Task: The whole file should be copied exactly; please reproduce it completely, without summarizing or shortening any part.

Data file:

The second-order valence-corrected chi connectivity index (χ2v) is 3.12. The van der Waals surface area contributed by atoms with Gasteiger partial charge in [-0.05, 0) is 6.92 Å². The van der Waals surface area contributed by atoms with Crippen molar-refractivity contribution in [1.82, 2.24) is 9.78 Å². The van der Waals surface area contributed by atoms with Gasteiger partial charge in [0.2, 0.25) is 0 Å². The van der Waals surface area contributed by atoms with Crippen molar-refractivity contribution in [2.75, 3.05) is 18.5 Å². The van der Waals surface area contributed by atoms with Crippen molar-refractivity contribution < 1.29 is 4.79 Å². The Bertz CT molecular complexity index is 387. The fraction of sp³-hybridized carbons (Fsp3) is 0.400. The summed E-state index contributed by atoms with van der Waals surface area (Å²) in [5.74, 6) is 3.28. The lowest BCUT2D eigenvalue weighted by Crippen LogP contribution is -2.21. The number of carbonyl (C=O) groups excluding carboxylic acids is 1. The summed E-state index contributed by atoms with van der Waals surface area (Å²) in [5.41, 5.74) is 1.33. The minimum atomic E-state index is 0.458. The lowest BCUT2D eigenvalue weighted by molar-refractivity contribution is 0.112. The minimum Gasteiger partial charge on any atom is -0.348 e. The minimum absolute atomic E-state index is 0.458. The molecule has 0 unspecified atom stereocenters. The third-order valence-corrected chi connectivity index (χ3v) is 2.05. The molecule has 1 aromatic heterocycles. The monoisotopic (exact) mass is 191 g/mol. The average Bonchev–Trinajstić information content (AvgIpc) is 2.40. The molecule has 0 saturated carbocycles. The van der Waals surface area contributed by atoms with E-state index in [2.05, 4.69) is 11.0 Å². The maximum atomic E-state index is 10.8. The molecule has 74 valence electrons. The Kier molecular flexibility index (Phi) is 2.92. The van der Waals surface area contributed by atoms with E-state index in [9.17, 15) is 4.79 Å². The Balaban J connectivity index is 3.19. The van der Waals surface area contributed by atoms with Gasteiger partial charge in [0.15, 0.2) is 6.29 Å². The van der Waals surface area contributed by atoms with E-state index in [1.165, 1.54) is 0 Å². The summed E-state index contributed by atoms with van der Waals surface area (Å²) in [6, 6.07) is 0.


The second-order valence-corrected chi connectivity index (χ2v) is 3.12. The van der Waals surface area contributed by atoms with Gasteiger partial charge in [-0.05, 0) is 6.92 Å². The van der Waals surface area contributed by atoms with Crippen molar-refractivity contribution in [1.82, 2.24) is 9.78 Å². The van der Waals surface area contributed by atoms with Gasteiger partial charge in [0.2, 0.25) is 0 Å². The van der Waals surface area contributed by atoms with Crippen molar-refractivity contribution in [2.75, 3.05) is 18.5 Å². The van der Waals surface area contributed by atoms with Crippen molar-refractivity contribution < 1.29 is 4.79 Å². The Bertz CT molecular complexity index is 387. The fraction of sp³-hybridized carbons (Fsp3) is 0.400. The summed E-state index contributed by atoms with van der Waals surface area (Å²) in [5.74, 6) is 3.28. The lowest BCUT2D eigenvalue weighted by Crippen LogP contribution is -2.21. The number of carbonyl (C=O) groups excluding carboxylic acids is 1. The summed E-state index contributed by atoms with van der Waals surface area (Å²) in [5.41, 5.74) is 1.33. The minimum atomic E-state index is 0.458. The lowest BCUT2D eigenvalue weighted by molar-refractivity contribution is 0.112. The minimum Gasteiger partial charge on any atom is -0.348 e. The minimum absolute atomic E-state index is 0.458. The molecule has 0 unspecified atom stereocenters. The third-order valence-corrected chi connectivity index (χ3v) is 2.05. The molecule has 1 aromatic heterocycles. The monoisotopic (exact) mass is 191 g/mol. The average Bonchev–Trinajstić information content (AvgIpc) is 2.40. The molecule has 0 saturated carbocycles. The van der Waals surface area contributed by atoms with E-state index in [2.05, 4.69) is 11.0 Å². The maximum atomic E-state index is 10.8. The molecule has 74 valence electrons. The Kier molecular flexibility index (Phi) is 2.92. The van der Waals surface area contributed by atoms with E-state index in [9.17, 15) is 4.79 Å². The Balaban J connectivity index is 3.19. The van der Waals surface area contributed by atoms with Gasteiger partial charge in [0.15, 0.2) is 6.29 Å². The van der Waals surface area contributed by atoms with E-state index in [1.165, 1.54) is 0 Å². The summed E-state index contributed by atoms with van der Waals surface area (Å²) in [6, 6.07) is 0.